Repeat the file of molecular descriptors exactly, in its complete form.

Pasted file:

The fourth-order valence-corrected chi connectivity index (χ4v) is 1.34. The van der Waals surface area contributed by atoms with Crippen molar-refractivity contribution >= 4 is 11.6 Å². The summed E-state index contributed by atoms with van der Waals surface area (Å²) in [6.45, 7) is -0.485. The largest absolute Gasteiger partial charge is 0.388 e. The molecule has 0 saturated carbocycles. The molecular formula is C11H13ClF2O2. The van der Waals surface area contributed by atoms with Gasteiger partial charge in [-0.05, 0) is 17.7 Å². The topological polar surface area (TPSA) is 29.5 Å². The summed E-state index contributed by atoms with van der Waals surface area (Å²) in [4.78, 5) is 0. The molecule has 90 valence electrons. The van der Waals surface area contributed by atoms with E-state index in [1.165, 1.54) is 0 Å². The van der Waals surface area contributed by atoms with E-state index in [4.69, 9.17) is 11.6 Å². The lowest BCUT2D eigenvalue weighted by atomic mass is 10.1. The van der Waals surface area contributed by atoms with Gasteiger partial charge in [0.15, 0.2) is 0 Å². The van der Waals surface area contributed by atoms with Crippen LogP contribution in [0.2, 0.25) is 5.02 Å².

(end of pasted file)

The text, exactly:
The fourth-order valence-corrected chi connectivity index (χ4v) is 1.34. The van der Waals surface area contributed by atoms with Crippen molar-refractivity contribution >= 4 is 11.6 Å². The summed E-state index contributed by atoms with van der Waals surface area (Å²) in [6.45, 7) is -0.485. The largest absolute Gasteiger partial charge is 0.388 e. The molecule has 0 saturated carbocycles. The molecular formula is C11H13ClF2O2. The van der Waals surface area contributed by atoms with Gasteiger partial charge in [-0.05, 0) is 17.7 Å². The topological polar surface area (TPSA) is 29.5 Å². The summed E-state index contributed by atoms with van der Waals surface area (Å²) in [4.78, 5) is 0. The molecule has 90 valence electrons. The van der Waals surface area contributed by atoms with E-state index in [1.165, 1.54) is 0 Å². The van der Waals surface area contributed by atoms with E-state index in [4.69, 9.17) is 11.6 Å². The lowest BCUT2D eigenvalue weighted by atomic mass is 10.1. The van der Waals surface area contributed by atoms with Gasteiger partial charge in [0.15, 0.2) is 0 Å². The van der Waals surface area contributed by atoms with Crippen LogP contribution in [0.2, 0.25) is 5.02 Å².